At the age of six years, Suzanne (Katee Sackhoff) saw her mother kill her father. Twenty-five years later, she is a professor of psychology and lives in fear of becoming a criminal like her... See full summary »
The 10th of march 1981 the delusional John Hinckley Jr. tries to kill president Ronald Reagan. His life hangs in a thin thread at the hospital, while the Sovietunion is ready to invade a ... See full summary »
No emotion. No fear. No pain. They were the perfect soldiers to protect civilization-until the drone police became the perfect enemy. With little hope left for mankind, Tallis, an ... See full summary »
Jesse V. Johnson
Matthew R. Anderson,
A high-school girl makes a wish to marry her crush, the star of the football team who doesn't even know she's alive. Then a solar eclipse magically transports them 17 years into the future to the day of their wedding.
New York is the setting for this courtroom drama about a jury of 12 different men and women delibrating various capital crime cases while under the supervision of the courthouse staff ... See full summary »
Set in the world of corporate stock trading, "The $treet" follows the lives of a group of employees working in a small New York City Wall Street trading company whom include expert broker ... See full summary »
Tom Everett Scott,
"Inside NCIS," is a new web series. This web-serie offering exclusive access to the world of NCIS, on CBS.com and the CBS Audience Network. The eight-episode series will offer an inside ... See full summary »
Three very different dating couples end up in the same late Chinese restaurant where a seer gives each diner a personalized fortune. A teen geek is dining with a blond cheerleader, who is ... See full summary »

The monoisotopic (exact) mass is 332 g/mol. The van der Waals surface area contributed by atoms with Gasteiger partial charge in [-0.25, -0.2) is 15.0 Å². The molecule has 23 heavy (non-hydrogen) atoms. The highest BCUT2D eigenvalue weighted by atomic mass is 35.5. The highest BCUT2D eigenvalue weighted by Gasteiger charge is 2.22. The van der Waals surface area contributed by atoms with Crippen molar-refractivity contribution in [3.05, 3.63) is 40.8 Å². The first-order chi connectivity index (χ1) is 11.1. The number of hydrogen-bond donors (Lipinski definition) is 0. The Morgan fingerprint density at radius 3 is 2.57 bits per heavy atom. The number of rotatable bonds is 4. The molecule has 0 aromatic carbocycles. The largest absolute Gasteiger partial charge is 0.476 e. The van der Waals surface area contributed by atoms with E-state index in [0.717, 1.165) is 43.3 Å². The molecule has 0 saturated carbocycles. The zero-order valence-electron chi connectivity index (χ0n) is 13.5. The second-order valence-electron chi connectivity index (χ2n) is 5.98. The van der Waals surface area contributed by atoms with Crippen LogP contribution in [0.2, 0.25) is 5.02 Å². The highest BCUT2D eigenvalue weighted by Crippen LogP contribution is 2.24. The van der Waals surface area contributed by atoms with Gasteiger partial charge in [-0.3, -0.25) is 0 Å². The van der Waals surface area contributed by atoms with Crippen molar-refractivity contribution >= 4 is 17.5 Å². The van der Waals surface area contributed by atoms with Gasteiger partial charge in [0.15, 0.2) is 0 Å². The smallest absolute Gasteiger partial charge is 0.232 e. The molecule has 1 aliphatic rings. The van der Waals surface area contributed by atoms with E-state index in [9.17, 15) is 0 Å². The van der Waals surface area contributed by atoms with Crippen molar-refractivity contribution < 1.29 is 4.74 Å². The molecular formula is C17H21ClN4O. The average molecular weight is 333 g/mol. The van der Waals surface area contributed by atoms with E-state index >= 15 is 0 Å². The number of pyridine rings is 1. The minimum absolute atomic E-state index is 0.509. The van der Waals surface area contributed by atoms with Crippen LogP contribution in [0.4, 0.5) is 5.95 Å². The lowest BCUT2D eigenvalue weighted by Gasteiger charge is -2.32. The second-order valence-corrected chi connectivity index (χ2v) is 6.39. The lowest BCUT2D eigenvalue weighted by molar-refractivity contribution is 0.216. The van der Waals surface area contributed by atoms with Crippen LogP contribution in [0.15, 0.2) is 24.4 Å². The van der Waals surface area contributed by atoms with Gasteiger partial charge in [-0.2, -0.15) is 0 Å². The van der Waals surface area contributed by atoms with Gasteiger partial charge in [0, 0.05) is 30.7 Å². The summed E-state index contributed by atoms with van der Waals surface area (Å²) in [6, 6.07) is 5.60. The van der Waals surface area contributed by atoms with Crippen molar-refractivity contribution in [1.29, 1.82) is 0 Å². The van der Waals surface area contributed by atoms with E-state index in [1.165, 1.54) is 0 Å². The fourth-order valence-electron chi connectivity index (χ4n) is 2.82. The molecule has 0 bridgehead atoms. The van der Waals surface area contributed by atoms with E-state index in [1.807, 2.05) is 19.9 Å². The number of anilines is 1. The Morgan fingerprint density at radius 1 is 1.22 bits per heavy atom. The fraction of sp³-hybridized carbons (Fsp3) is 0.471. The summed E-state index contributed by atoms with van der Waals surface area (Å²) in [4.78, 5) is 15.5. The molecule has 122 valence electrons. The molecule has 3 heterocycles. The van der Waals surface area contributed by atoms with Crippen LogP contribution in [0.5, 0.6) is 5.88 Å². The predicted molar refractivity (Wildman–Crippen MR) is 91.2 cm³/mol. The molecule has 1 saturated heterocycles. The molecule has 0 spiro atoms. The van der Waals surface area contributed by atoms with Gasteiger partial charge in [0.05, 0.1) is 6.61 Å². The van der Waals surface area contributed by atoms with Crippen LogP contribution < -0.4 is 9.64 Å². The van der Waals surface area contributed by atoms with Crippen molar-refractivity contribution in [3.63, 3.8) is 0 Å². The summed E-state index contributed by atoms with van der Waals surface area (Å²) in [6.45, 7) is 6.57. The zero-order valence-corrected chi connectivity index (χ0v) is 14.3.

Trevor Hale is attractive, witty, uncommonly intelligent - and he may be Cupid, the Greco-Roman god of erotic love. Probably not, but he thinks so. Trevor's insistence that he is Cupid ... See full summary »
Jeffrey D. Sams
Apparently, the creators of "The Education of Max Bickford," have LEFT the show, because the honchos at CBS want to make Max more "sympathetic."
Why does corrupt corporate marketing constantly encroach upon quality television? One of the things that makes "Bickford" such a delight is its departure from one-dimensional characters and caricatured portrayals which are so endemic to network programming. Yes, Max is hypocritical, contradictory, enervating and downright offensive. And yet, amidst all his spiritual blemishes, Max's good intentions, deep respect for his colleagues and love for his family shine through. As opposed to the black-and-white world of the cop-medical legal dramas that pervade our airwaves these days, the main character's complexity enhances his humanity, rather than diminishes it. Sound like someone you know? Look around...there's more than just a little bit of Max Bickford in each of us.
Perhaps the lower ratings are due to the uniquely American need for blinding escapism, albeit at the cost of introspection. God forbid network television should be an instrument of self-reflection. No, they need those ratings, those delicious and oh-so-informative demographics, which translate into advertising revenue and profit. Where is our profit as the intelligent, discriminating TV viewer, huh? HUH?
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